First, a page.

Objections from the Clinton Foundation have failed to assuage concerns of a charity watchdog group that says potential donors should think twice before giving money to the foundation, which has come under scrutiny for donations from foreign governments and tax reporting issues.
A spokeswoman for Charity Navigator confirmed Tuesday that the Clinton Foundation remains on the group’s “watch list” after being placed on it earlier in the year.
In the section designating the foundation as a member of its “watch list,” CN’s website cited news reports of donations from foreign governments and the refiling of annual tax returns after reporting errors.
“Basically, it is a way of calling attention to an issue of concern that donors should consider before supporting a charity,” Sandra Miniutti, vice president of marketing, said in an email.
Other charities on the site’s watch list include the American Red Cross and the Rev. Al Sharpton’s National Action Network.
The ratings site had also said earlier it had evaluated the foundation through its official rating system in the past, but it has determined the charity’s “atypical business model” can’t be captured in the rating system’s methodology, though it still remains on the watch list.
“Our removal of The Clinton Foundation from our site is neither a condemnation nor an endorsement of this charity,” CN said on its website. “We reserve the right to reinstate a rating for The Clinton Foundation as soon as we identify a rating methodology that appropriately captures its business model.”
The foundation, which is gearing up for the Clinton Global Initiative’s 2015 annual meeting Sept. 26-29, came under scrutiny earlier in the year, before former Secretary of State Hillary Rodham Clinton entered the 2016 presidential race, amid reports that it accepted donations from foreign governments while she was serving as the nation’s top diplomat.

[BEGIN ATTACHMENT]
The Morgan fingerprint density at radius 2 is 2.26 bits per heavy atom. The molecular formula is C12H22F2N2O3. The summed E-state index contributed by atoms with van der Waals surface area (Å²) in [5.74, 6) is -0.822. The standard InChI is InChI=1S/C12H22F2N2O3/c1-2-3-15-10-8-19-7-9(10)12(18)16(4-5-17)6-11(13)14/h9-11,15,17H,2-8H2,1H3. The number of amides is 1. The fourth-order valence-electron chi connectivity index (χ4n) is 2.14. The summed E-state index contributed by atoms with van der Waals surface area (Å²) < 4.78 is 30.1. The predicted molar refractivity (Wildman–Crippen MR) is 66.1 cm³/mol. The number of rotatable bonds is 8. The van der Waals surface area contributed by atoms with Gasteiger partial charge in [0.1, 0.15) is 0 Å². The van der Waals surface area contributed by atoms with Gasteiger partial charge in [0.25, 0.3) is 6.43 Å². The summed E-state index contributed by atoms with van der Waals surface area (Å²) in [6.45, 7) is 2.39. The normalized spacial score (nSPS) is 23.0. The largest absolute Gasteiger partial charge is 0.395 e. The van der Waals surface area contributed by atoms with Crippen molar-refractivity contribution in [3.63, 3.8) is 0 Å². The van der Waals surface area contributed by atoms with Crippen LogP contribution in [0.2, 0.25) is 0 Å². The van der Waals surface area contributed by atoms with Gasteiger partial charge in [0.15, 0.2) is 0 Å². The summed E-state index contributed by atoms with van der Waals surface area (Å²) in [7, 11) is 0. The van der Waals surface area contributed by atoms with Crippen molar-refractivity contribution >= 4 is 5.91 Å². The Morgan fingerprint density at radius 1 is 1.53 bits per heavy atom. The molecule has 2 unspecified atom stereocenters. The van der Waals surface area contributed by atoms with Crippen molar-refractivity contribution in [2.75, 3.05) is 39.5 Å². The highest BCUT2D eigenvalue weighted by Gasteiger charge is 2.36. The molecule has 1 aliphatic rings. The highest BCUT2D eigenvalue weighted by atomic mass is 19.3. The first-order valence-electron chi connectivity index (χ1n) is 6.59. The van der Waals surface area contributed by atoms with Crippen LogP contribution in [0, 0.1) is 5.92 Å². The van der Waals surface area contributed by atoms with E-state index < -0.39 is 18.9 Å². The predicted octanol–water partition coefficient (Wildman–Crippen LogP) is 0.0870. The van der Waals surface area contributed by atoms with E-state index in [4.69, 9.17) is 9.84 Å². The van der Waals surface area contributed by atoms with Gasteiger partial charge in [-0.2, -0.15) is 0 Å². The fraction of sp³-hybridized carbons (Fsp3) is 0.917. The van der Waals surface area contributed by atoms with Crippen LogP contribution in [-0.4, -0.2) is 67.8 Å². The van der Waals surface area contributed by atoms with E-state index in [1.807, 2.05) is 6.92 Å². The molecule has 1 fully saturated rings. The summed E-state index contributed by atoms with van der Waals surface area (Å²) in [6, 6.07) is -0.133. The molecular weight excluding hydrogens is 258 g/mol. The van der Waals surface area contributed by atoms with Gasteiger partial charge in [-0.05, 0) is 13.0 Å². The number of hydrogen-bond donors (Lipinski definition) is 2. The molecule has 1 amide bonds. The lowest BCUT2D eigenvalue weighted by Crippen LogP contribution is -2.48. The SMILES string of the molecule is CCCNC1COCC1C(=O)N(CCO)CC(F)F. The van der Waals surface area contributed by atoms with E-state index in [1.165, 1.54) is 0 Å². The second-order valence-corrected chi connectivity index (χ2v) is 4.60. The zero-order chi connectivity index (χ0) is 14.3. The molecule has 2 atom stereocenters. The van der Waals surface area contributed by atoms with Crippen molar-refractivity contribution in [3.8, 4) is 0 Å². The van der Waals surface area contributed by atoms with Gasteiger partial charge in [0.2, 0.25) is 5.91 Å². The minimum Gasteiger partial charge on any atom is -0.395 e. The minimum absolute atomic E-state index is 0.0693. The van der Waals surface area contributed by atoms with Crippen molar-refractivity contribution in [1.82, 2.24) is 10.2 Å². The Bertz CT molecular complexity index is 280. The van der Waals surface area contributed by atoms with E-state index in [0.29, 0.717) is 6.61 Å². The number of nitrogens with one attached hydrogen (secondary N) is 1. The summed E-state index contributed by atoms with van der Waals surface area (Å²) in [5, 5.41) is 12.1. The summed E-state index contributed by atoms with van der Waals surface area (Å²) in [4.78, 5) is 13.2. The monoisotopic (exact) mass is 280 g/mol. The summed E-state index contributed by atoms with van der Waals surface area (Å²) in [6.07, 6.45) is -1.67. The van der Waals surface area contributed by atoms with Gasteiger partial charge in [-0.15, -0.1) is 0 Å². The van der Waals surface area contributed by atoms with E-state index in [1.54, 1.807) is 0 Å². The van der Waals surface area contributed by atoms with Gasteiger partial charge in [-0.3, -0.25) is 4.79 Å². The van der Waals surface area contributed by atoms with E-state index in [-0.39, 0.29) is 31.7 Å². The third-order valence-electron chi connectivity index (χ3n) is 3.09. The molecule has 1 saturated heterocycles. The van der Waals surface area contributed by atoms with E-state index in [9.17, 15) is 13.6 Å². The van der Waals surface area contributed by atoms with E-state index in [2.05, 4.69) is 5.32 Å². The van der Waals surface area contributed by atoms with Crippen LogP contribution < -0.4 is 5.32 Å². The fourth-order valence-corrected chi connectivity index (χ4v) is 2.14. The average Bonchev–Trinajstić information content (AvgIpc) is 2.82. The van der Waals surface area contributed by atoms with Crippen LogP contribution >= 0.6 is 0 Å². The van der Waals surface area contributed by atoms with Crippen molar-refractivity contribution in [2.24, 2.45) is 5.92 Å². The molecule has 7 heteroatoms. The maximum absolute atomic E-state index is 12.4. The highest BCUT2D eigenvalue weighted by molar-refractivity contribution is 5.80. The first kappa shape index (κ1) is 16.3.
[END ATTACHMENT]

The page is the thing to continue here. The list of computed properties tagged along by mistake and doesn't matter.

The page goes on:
The controversy over the foundation has largely ceded attention to the controversy over the private email system and server Mrs. Clinton chose to use as secretary of state. But it appears that lobbying from the foundation to get itself removed from the watch list has not worked.
In a memorandum responding to the watch list designation, the foundation said earlier in the year that its disclosure policies go “above and beyond” any legal requirement, and that it decided in April to implement stronger policies regarding donor disclosure and foreign government donations, which the group said addressed the majority of CN’s concerns.
The foundation increased the frequency of disclosure of its donors from annually to quarterly, and said going forward, it would accept funding only from foreign governments that have funded Clinton Foundation programs: Australia, Canada, Germany, the Netherlands, Norway and the United Kingdom.
Mrs. Clinton also resigned her position on the foundation’s board upon entering the 2016 presidential race in April.
The foundation did not immediately respond to a request for comment Tuesday.